Lindsay Diamond, MSN, AGNP-C, AOCNP, unpacks the significance of recent advances in the bladder cancer space.
Long-term data readouts from trials evaluating immunotherapeutic approaches in bladder cancer are changing the landscape, according to Lindsay Diamond, MSN, AGNP-C, AOCNP. Specifically, extended follow-up results from the CheckMate 274 trial (NCT02632409) demonstrated that nivolumab (Opdivo) following surgery greatly improved disease-free survival (DFS) rates in patients with high-risk muscle invasive urothelial carcinoma. Findings were presented at the 2023 American Society of Clinical Oncology Genitourinary Cancers Symposium (ASCO GU) by Diamond’s colleague Matthew D. Galsky, MD, FASCO.
At a follow-up of 36.1 months, patients with PD-L1 expression of 1% or greater experienced a median disease-free survival (DFS) of 52.6 with adjuvant nivolumab (n = 140) vs 8.4 months with placebo (n = 142; HR, 0.52; 95% CI, 0.37-0.72). Moreover, the median non–urothelial tract recurrence-free survival was 52.6 vs 8.4 months (HR, 0.53; 95% CI, 0.38-0.74), and the median distant metastasis–free survival was not reached vs 20.7 months (HR, 0.58; 95% CI, 0.40-0.84), respectively.
With the same follow-up time, patients in the intention-to-treat population receiving adjuvant nivolumab (n = 353) compared with those receiving placebo (n = 356) experienced a median DFS of 22.0 vs 10.9 months (HR, 0.71; 95% CI, 0.58-0.86) median non–urothelial tract recurrence-free survival of 25.9 vs 13.7 months (HR, 0.72; 95% CI, 0.59-0.88) and a median distant metastasis–free survival of 47.1 vs 28.7 months (HR, 0.74; 95% CI, 0.60-0.92), respectively.
Diamond explained that the data “support the use of [adjuvant nivolumab] not only in patients who are PD-L1 positive, but also in the intention-to-treat population. It’s exciting to show where adjuvant immunotherapy and maybe even adjuvant immunotherapy combinations might be going in the future.”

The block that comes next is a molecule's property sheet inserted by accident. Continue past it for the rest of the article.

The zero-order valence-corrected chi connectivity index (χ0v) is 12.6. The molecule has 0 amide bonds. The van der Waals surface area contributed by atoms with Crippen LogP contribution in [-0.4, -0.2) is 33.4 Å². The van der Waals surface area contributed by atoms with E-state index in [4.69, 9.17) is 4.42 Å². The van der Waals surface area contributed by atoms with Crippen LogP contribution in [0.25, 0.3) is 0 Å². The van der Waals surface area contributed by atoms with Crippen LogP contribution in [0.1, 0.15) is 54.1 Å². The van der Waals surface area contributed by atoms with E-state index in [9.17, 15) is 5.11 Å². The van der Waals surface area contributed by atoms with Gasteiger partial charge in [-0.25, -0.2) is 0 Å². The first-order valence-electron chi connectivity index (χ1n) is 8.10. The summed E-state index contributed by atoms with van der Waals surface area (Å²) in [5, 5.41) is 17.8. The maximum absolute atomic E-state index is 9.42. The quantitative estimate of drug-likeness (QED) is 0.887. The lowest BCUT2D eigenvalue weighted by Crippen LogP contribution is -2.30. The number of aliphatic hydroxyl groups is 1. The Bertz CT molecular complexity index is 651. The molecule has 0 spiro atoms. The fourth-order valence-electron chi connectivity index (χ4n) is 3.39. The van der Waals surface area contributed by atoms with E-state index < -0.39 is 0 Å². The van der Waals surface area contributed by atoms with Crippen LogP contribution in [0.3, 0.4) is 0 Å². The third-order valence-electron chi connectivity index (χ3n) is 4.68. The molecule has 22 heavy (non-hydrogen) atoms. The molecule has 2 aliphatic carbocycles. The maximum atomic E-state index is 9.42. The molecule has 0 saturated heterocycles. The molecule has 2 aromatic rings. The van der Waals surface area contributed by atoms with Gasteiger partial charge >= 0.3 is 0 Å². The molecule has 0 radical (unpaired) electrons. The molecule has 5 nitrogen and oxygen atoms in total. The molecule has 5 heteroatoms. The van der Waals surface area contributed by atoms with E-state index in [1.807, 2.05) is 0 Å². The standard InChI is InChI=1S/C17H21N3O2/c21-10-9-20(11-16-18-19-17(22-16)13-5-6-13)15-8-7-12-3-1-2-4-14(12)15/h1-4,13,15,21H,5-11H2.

In an interview with Oncology Nursing News®, Diamond, a nurse practitioner and clinical program manager of the GU Oncology Clinical Trials Department at the Icahn School of Medicine at Mount Sinai, contextualized the findings from the trial and weighed in on the overarching trajectory of bladder cancer research from a practitioner’s perspective.
Oncology Nursing News: How has the use of immunotherapies evolved in recent years?
Diamond: I’ve been working in GU oncology—specializing in bladder cancer—since 2015. When I originally came into the field, immunotherapy was still emerging in the metastatic setting and it was new and there were all these approvals, but we didn’t have any immunotherapy early on in the neoadjuvant or adjuvant setting. I thought, if immunotherapy works in the metastatic setting, why wouldn’t it work earlier on? Of course, the answer to that is much more complex, but it was a great question. I was in the practice at Mount Sinai when the CheckMate 274 trial was being run as a clinic nurse, so I wasn’t involved in the clinical trial, but it was awesome seeing patients get access to immunotherapy earlier on, [since], previously, they hadn’t been able to get that.
How do the CheckMate 274 long-term efficacy findings support nivolumab’s use in clinical practice?